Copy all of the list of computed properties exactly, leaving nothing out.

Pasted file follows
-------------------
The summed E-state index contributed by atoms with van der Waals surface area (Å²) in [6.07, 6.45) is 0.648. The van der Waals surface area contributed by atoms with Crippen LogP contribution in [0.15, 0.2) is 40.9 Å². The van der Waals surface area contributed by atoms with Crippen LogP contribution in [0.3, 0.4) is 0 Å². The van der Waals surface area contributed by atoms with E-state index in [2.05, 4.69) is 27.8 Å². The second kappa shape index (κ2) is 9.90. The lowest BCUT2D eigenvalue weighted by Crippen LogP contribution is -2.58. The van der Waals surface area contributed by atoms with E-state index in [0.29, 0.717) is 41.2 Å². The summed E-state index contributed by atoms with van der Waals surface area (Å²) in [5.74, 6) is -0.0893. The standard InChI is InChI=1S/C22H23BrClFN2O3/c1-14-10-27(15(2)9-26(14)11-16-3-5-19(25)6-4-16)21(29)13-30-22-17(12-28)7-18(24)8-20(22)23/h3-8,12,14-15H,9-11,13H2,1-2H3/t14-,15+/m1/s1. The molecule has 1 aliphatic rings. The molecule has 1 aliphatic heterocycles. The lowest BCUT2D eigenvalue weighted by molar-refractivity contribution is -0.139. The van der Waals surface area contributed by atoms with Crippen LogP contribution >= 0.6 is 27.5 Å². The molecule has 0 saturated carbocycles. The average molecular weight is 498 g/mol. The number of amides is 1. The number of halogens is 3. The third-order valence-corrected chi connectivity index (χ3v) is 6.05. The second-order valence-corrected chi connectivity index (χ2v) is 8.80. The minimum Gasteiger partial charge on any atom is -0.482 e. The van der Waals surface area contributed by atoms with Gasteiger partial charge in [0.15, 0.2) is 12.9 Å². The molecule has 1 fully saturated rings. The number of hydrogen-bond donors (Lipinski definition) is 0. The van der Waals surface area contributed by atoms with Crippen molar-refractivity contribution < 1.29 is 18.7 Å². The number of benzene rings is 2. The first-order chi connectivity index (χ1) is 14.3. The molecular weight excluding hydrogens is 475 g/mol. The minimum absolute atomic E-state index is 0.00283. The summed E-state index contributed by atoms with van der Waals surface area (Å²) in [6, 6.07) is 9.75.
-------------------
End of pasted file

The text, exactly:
The summed E-state index contributed by atoms with van der Waals surface area (Å²) in [6.07, 6.45) is 0.648. The van der Waals surface area contributed by atoms with Crippen LogP contribution in [0.15, 0.2) is 40.9 Å². The van der Waals surface area contributed by atoms with Crippen LogP contribution in [0.3, 0.4) is 0 Å². The van der Waals surface area contributed by atoms with E-state index in [2.05, 4.69) is 27.8 Å². The second kappa shape index (κ2) is 9.90. The lowest BCUT2D eigenvalue weighted by Crippen LogP contribution is -2.58. The van der Waals surface area contributed by atoms with E-state index in [0.29, 0.717) is 41.2 Å². The summed E-state index contributed by atoms with van der Waals surface area (Å²) in [5.74, 6) is -0.0893. The standard InChI is InChI=1S/C22H23BrClFN2O3/c1-14-10-27(15(2)9-26(14)11-16-3-5-19(25)6-4-16)21(29)13-30-22-17(12-28)7-18(24)8-20(22)23/h3-8,12,14-15H,9-11,13H2,1-2H3/t14-,15+/m1/s1. The molecule has 1 aliphatic rings. The molecule has 1 aliphatic heterocycles. The lowest BCUT2D eigenvalue weighted by molar-refractivity contribution is -0.139. The van der Waals surface area contributed by atoms with Crippen LogP contribution >= 0.6 is 27.5 Å². The molecule has 0 saturated carbocycles. The average molecular weight is 498 g/mol. The number of amides is 1. The number of halogens is 3. The third-order valence-corrected chi connectivity index (χ3v) is 6.05. The second-order valence-corrected chi connectivity index (χ2v) is 8.80. The minimum Gasteiger partial charge on any atom is -0.482 e. The van der Waals surface area contributed by atoms with Gasteiger partial charge in [0.15, 0.2) is 12.9 Å². The molecule has 1 fully saturated rings. The number of hydrogen-bond donors (Lipinski definition) is 0. The van der Waals surface area contributed by atoms with Crippen molar-refractivity contribution < 1.29 is 18.7 Å². The number of benzene rings is 2. The first-order chi connectivity index (χ1) is 14.3. The molecular weight excluding hydrogens is 475 g/mol. The minimum absolute atomic E-state index is 0.00283. The summed E-state index contributed by atoms with van der Waals surface area (Å²) in [6, 6.07) is 9.75.